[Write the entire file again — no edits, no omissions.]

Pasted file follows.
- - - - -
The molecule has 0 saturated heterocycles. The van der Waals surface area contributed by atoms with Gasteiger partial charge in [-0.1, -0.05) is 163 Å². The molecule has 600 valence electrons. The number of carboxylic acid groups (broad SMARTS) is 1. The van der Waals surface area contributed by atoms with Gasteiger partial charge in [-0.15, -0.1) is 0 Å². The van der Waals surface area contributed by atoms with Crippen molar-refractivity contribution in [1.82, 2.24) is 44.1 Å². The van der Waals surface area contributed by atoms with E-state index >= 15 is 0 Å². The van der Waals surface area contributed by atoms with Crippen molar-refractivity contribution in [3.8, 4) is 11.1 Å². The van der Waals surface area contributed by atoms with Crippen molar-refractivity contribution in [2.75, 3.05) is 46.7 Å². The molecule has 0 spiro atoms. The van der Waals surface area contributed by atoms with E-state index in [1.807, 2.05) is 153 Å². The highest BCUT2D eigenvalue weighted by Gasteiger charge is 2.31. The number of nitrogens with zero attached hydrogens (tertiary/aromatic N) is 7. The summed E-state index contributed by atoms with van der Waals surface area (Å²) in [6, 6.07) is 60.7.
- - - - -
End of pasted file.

The molecule has 0 saturated heterocycles. The van der Waals surface area contributed by atoms with Gasteiger partial charge in [-0.1, -0.05) is 163 Å². The molecule has 600 valence electrons. The number of carboxylic acid groups (broad SMARTS) is 1. The van der Waals surface area contributed by atoms with Gasteiger partial charge in [-0.15, -0.1) is 0 Å². The van der Waals surface area contributed by atoms with Crippen molar-refractivity contribution in [1.82, 2.24) is 44.1 Å². The van der Waals surface area contributed by atoms with E-state index >= 15 is 0 Å². The van der Waals surface area contributed by atoms with Crippen molar-refractivity contribution in [3.8, 4) is 11.1 Å². The van der Waals surface area contributed by atoms with Crippen molar-refractivity contribution in [2.75, 3.05) is 46.7 Å². The molecule has 0 spiro atoms. The van der Waals surface area contributed by atoms with E-state index in [1.807, 2.05) is 153 Å². The highest BCUT2D eigenvalue weighted by Gasteiger charge is 2.31. The number of nitrogens with zero attached hydrogens (tertiary/aromatic N) is 7. The summed E-state index contributed by atoms with van der Waals surface area (Å²) in [6, 6.07) is 60.7.